Milnacipran Did Not Help Pain Modulation in Fibromyalgia Clinical Trial, Results Showed

Milnacipran Did Not Help Pain Modulation in Fibromyalgia Clinical Trial, Results Showed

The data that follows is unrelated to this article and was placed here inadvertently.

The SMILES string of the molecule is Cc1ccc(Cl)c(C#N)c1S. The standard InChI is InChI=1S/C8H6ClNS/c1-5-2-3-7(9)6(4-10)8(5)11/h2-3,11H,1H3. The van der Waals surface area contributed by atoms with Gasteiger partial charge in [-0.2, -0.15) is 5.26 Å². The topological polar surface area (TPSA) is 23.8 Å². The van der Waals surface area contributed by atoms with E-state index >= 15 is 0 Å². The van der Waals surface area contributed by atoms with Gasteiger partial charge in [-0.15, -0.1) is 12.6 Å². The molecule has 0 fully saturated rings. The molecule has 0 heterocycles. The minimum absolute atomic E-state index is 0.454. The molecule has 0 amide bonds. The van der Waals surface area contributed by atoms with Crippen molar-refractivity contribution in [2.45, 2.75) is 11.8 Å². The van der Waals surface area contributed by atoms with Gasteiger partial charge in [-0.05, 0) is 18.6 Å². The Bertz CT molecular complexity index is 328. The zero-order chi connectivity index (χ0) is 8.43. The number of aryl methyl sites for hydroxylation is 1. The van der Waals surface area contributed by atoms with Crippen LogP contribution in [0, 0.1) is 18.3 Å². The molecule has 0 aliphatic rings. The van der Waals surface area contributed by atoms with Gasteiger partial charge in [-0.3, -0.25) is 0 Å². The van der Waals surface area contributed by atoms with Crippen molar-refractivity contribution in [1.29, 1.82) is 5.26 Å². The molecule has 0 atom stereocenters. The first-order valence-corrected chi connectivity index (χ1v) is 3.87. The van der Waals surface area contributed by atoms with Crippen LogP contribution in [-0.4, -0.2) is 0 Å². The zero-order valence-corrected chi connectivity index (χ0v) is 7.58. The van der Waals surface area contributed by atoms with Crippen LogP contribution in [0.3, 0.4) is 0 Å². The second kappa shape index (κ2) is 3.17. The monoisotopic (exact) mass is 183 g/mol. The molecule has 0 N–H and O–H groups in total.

Milnacipran (brand name Savella), an antidepressant that is widely prescribed for pain in fibromyalgia patients, did not significantly reduce pain compared to placebo after one month of treatment, French researchers found. Their study, “Milnacipran poorly modulates pain in patients suffering from fibromyalgia: a randomized double-blind controlled study,” was published in the journal Drug Design, Development and Therapy. Patients with fibromyalgia experience chronic pain, especially in the joints and muscles associated with fatigue. Pain is a subjective experience. Fibromyalgia patients are known to have "altered central modulation" of pain, which refers to refers to processes in our central nervous system that can ease or block the pain experience. The degree to which a patient can modulate the pain experience can be tested using an experimental technique called conditioned pain modulation (CPM). Studies have also shown that fibromyalgia patients exhibit dysregulation of neurotransmitters (important signaling molecules that activate the nervous system). Because antidepressants can increase the levels of neurotransmitters in the brain, they may be used in the treatment of fibromyalgia. Specifically, an antidepressant called milnacipran helps regulate levels of neurotransmitters known as monoamines (dopamine, noradrenaline, and serotonin), which are known t
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